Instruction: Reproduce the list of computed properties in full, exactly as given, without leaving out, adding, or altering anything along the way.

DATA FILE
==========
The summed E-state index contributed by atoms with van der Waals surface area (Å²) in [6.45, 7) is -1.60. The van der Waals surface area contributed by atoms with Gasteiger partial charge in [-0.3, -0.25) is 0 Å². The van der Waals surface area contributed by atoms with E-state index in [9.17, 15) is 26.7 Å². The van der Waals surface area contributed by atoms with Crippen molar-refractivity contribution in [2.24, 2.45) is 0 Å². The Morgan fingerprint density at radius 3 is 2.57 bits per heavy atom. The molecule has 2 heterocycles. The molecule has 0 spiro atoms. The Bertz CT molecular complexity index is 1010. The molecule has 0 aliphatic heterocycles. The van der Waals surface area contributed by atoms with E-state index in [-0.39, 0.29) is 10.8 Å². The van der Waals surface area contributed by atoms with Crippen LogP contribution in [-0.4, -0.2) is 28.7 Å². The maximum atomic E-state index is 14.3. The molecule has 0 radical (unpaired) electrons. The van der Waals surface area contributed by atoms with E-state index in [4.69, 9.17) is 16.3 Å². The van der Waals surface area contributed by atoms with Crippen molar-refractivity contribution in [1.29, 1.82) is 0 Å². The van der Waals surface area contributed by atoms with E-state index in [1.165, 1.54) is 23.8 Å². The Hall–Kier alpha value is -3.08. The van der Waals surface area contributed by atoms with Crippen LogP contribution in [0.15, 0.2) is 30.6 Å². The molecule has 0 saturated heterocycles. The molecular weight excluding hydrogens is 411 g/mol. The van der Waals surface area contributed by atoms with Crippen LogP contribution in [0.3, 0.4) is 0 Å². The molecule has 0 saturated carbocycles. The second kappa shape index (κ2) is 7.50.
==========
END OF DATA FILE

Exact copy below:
The summed E-state index contributed by atoms with van der Waals surface area (Å²) in [6.45, 7) is -1.60. The van der Waals surface area contributed by atoms with Gasteiger partial charge in [-0.3, -0.25) is 0 Å². The van der Waals surface area contributed by atoms with E-state index in [9.17, 15) is 26.7 Å². The van der Waals surface area contributed by atoms with Crippen molar-refractivity contribution in [2.24, 2.45) is 0 Å². The Morgan fingerprint density at radius 3 is 2.57 bits per heavy atom. The molecule has 2 heterocycles. The molecule has 0 spiro atoms. The Bertz CT molecular complexity index is 1010. The molecule has 0 aliphatic heterocycles. The van der Waals surface area contributed by atoms with E-state index in [-0.39, 0.29) is 10.8 Å². The van der Waals surface area contributed by atoms with Crippen LogP contribution in [-0.4, -0.2) is 28.7 Å². The maximum atomic E-state index is 14.3. The molecule has 0 radical (unpaired) electrons. The van der Waals surface area contributed by atoms with E-state index in [4.69, 9.17) is 16.3 Å². The van der Waals surface area contributed by atoms with Crippen molar-refractivity contribution in [1.29, 1.82) is 0 Å². The van der Waals surface area contributed by atoms with E-state index in [1.165, 1.54) is 23.8 Å². The Hall–Kier alpha value is -3.08. The van der Waals surface area contributed by atoms with Crippen LogP contribution in [0.15, 0.2) is 30.6 Å². The molecule has 0 saturated heterocycles. The molecular weight excluding hydrogens is 411 g/mol. The van der Waals surface area contributed by atoms with Crippen LogP contribution in [0.3, 0.4) is 0 Å². The molecule has 0 saturated carbocycles. The second kappa shape index (κ2) is 7.50.